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By Jack Ganssle


Published 5/06/2007

Some years ago I extracted the following snippet from a system:

JMP	$+57


ADD	R1, 0D41 

The developer didn't believe in labels so used PC-relative jumps. His commenting style hardly illuminated anything, and the use of magic numbers was rampant.

Sadly, these three lines were pretty representative of the entire system.

The programmer styled himself a superprogrammer and felt his skills, apparently honed over decades of code terrorism, transcended any taming attempt by the pointy-haired boss (me).

He wasn't a superprogrammer, at least in any sense I could determine. A heck of a smart guy, for sure. Articulate and always voluble about his own skills. But his code reeked. With enough work he could pretty much beat it into submission. But other, less dramatic, developers built much better code much faster.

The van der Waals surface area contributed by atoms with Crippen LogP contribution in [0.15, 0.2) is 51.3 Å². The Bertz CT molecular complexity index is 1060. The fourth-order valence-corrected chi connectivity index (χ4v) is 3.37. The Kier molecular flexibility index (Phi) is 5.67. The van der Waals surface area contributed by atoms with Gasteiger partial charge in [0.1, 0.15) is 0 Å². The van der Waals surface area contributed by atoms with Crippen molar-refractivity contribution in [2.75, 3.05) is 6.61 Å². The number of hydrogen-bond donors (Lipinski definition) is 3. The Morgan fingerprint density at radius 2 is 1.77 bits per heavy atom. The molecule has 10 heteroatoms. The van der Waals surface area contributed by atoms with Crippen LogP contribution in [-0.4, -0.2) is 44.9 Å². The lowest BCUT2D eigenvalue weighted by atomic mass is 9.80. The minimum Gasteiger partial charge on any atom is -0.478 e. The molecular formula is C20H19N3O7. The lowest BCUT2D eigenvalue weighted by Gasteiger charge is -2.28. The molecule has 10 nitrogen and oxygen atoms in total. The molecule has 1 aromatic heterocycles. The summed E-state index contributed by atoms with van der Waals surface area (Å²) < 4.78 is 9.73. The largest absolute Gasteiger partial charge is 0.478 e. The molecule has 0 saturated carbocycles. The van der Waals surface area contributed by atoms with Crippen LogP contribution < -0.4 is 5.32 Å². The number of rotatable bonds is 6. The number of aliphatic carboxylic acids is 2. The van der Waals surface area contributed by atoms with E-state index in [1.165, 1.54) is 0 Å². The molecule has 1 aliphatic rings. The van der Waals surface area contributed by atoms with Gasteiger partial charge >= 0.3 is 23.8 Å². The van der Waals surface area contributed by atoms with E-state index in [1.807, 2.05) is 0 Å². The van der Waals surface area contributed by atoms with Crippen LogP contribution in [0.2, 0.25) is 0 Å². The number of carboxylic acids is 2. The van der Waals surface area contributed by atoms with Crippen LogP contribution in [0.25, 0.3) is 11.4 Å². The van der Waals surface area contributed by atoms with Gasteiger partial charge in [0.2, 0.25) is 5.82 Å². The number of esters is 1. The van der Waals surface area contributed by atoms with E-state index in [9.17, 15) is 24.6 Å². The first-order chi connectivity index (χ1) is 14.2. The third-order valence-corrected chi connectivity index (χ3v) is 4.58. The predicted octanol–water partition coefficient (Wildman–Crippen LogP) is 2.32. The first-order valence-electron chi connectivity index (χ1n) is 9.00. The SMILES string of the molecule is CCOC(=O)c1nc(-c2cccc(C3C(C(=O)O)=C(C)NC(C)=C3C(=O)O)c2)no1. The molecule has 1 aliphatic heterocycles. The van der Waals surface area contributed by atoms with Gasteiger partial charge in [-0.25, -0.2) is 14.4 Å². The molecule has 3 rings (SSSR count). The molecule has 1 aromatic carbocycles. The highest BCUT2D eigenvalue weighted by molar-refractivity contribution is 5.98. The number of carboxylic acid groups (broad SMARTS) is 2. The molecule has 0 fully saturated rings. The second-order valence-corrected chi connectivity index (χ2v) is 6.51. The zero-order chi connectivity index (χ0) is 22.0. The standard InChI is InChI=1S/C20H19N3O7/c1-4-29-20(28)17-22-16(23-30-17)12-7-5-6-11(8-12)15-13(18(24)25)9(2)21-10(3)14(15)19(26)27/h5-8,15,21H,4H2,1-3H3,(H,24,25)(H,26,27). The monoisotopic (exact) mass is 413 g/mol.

Some imagine the superprogrammer as a beefy guy with a Harley-Davidson T-shirt stretched impossibly over a beer guy, ZZ Top beard flecked with gray, and an attitude that forces management to keep him away from customers.

In my experience those are the fringe element. Most of the truly gifted developers I've worked with don't have those negative characteristics. They're just very, very smart, adept with the tools of the trade, and are instinctively good at problem solving and structuring complex systems. Any "attitude" exhibits itself in strong biases about proper development strategies and a commitment to compromise neither elegance nor quality.

It seems that when we talk about distributions people immediately visualize the Bell curve. But I don't think a Gaussian distribution applies when it comes to engineers. Something more like a Raleigh curve probably better represents the distribution of skills. Below some IQ or competence there are no - or at least very few - engineers, suggesting that superprogrammers are more common than one might expect.

Of course, there is no definition of "superprogrammer." Like the judges have ruled on pornography, we know one when we work with one. But what do you think? Are superprogrammers common? Do you consider yourself one?